New Case Decision On Witness Contact Information Disclosure In Class Action Litigation

On January 15, 2008, the Court of Appeal in Puerto v. Superior Court (Wild Oats) [PDF] [Word], concluded that an opt-in notice established by the trial court as a process to obtain witnesses' residential contact information "unduly hampered" plaintiffs' in conducting discovery.

In October 2006, Plaintiffs filed suit against Wild Oats alleging they were misclassified as exempt employees, and are seeking recovery for overtime compensation, compensate for all hours worked, and unfair business practices.

Plaintiffs served written discovery on Wild Oats that included Form Interrogatory No. 12.1, which requested that Wild Oats: “State the name, ADDRESS, and telephone number of each individual: [¶] (a) who witnessed the INCIDENT or the events occurring immediately before or after the INCIDENT; [¶] (b) who made any statement at the scene of the INCIDENT; [¶] (c) who heard any statements made about the INCIDENT by any individual at the scene; and [¶] (d) who YOU OR ANYONE ACTING ON YOUR BEHALF claim has knowledge of the INCIDENT (except for expert witnesses covered by Code of Civil Procedure section 2034).”

Wild Oats disclosed between 2600 and 3000 names and positions in the responses to Interrogatory No. 12.1.  However, Wild Oats withheld the individuals’ residential telephone numbers and addresses, citing privacy rights on behalf of the individuals listed.

After plaintiffs brought a motion to compel disclosure of the individuals’ contact information, the trial court approved a process by which a third party administrator would send a letter to each of the individuals informing them of plaintiffs’ request for their contact information. The letter contained an opt-in provision that stated, “The court has ordered the parties to send this letter to you so that you may decide whether or not you wish to disclose this information to the Plaintiffs’ attorneys. If you consent to the disclosure of your contact information, please complete and return the enclosed postcard to the Third-Party-Administrator . . . .”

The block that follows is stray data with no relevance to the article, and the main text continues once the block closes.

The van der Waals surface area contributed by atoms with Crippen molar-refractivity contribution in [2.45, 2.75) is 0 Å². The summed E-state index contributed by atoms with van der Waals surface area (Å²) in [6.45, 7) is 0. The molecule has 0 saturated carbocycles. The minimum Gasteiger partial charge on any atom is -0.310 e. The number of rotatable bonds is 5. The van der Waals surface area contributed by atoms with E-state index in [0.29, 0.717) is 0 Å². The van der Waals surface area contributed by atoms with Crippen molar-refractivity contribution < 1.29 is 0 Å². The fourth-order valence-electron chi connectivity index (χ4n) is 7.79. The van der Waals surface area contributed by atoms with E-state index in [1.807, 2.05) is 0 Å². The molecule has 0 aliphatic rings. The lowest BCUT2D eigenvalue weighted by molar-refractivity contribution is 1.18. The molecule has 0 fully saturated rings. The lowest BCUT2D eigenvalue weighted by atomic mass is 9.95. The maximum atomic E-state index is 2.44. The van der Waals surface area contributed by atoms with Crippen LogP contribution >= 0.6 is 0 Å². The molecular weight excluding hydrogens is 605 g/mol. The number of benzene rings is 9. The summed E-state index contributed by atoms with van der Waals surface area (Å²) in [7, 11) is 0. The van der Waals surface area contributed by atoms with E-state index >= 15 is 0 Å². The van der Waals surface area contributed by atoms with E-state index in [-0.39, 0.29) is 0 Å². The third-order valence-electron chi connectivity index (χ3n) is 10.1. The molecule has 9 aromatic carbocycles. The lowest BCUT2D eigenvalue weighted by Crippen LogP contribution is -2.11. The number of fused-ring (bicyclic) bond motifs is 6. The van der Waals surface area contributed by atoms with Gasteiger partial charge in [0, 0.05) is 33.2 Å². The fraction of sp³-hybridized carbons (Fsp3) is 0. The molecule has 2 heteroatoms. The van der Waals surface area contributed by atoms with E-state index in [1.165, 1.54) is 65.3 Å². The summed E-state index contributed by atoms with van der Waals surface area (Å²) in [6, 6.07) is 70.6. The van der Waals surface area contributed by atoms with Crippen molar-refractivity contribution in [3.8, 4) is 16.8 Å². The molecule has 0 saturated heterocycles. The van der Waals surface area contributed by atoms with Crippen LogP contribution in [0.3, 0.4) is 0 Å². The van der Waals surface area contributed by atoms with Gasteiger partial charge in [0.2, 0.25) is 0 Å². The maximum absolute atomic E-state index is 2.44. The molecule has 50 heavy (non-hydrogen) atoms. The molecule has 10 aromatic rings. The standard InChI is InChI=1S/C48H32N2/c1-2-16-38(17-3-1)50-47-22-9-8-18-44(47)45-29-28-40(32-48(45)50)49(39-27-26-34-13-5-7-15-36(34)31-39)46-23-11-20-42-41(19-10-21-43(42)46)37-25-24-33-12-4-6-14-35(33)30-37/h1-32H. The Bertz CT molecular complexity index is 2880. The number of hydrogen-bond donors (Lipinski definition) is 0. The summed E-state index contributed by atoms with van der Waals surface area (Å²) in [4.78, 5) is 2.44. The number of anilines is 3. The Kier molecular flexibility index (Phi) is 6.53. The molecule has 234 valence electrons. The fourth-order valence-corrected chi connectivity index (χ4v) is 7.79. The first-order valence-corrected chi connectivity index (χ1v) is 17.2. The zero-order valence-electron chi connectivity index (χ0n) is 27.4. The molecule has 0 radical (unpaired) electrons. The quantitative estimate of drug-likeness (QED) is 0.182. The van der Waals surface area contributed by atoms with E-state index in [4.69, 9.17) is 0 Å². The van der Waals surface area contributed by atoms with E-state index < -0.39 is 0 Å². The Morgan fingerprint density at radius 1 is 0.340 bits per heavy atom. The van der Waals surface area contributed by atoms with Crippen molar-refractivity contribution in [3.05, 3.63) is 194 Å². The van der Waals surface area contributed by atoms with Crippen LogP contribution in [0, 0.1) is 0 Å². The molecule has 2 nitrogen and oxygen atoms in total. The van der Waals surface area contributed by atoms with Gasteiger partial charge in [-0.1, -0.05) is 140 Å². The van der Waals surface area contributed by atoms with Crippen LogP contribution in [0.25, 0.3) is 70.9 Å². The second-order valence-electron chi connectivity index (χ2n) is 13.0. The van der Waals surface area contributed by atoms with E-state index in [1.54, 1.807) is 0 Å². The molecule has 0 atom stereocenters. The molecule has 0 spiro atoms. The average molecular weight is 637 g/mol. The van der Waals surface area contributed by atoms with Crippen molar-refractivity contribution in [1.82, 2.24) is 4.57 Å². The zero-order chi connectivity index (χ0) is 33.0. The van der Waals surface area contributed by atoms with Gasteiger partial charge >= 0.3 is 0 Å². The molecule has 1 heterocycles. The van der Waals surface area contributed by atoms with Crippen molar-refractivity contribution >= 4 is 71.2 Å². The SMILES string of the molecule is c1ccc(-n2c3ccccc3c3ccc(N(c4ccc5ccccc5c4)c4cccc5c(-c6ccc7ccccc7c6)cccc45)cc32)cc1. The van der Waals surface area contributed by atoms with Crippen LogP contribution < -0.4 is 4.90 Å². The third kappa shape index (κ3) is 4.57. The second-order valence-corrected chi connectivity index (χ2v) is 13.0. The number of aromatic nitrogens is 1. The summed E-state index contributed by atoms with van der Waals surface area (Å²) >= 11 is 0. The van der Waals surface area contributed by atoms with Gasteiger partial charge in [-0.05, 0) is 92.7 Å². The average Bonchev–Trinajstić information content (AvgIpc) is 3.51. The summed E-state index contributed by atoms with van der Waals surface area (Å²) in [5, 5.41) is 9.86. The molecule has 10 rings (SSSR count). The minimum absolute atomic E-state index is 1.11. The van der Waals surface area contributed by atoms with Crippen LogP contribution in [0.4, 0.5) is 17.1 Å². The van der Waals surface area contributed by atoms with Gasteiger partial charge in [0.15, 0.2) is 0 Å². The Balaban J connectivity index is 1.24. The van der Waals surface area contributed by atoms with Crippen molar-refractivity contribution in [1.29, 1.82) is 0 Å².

The Court of Appeal found that the trial court’s use of the opt-in procedure was an abuse of discretion that exceeded the protections necessary to safeguard the legitimate privacy interests in the addresses and telephone numbers of the witnesses. The Court of Appeal stated:
While the trial court here implicitly found that a serious invasion of privacy would result unless an opt-in notice was used, we believe that conclusion is unsupported by facts or law. Here, just as in Pioneer, the requested information, while personal, is not particularly sensitive, as it is merely contact information, not medical or financial details, political affiliations, sexual relationships, or personnel information. [citations] This is basic civil discovery. These individuals have been identified by Wild Oats as witnesses. Nothing could be more ordinary in discovery than finding out the location of identified witnesses so that they may be contacted and additional investigation performed. [citation] As the Supreme Court pointed out in Pioneer, the information sought by the petitioners here—the location of witnesses—is generally discoverable, and it is neither unduly personal nor overly intrusive. [citation] In some respects, the potential intrusion here is even less significant than that in Pioneer, because here the requested disclosure does not involve individuals’ identities, which had already been disclosed by Wild Oats prior to the filing of the motion to compel. There simply is no evidence that disclosure of the contact information for these already-identified witnesses is a transgression of the witnesses’ privacy that is “sufficiently serious in [its] nature, scope, and actual or potential impact to constitute an egregious breach of the social norms underlying the privacy right.” [citation]
It is important to note that the court also recognized that the employer has a duty to protect employee’s contact information and “[s]hould any individual identified as a witness later feel that there has been an unnecessary invasion of his or her privacy, this will become an issue between the employee and [the employer], not the employee and [plaintiffs].”

The Court of Appeal did, however, still leaves open alternative discovery avenues to limit public disclosure of employee contact information:
This is not to say that the trial court was without the ability to enter a protective order limiting the dissemination of the witnesses’ contact information: Certainly the trial court may require that the information be kept confidential by the petitioners and not be disclosed except to their agents as needed in the course of investigating and pursuing the litigation. Moreover, should the trial court find that the record evidences discovery abuse warranting a protective order as to the manner and means of contacting witnesses, the trial court always retains the discretion to impose such an order.
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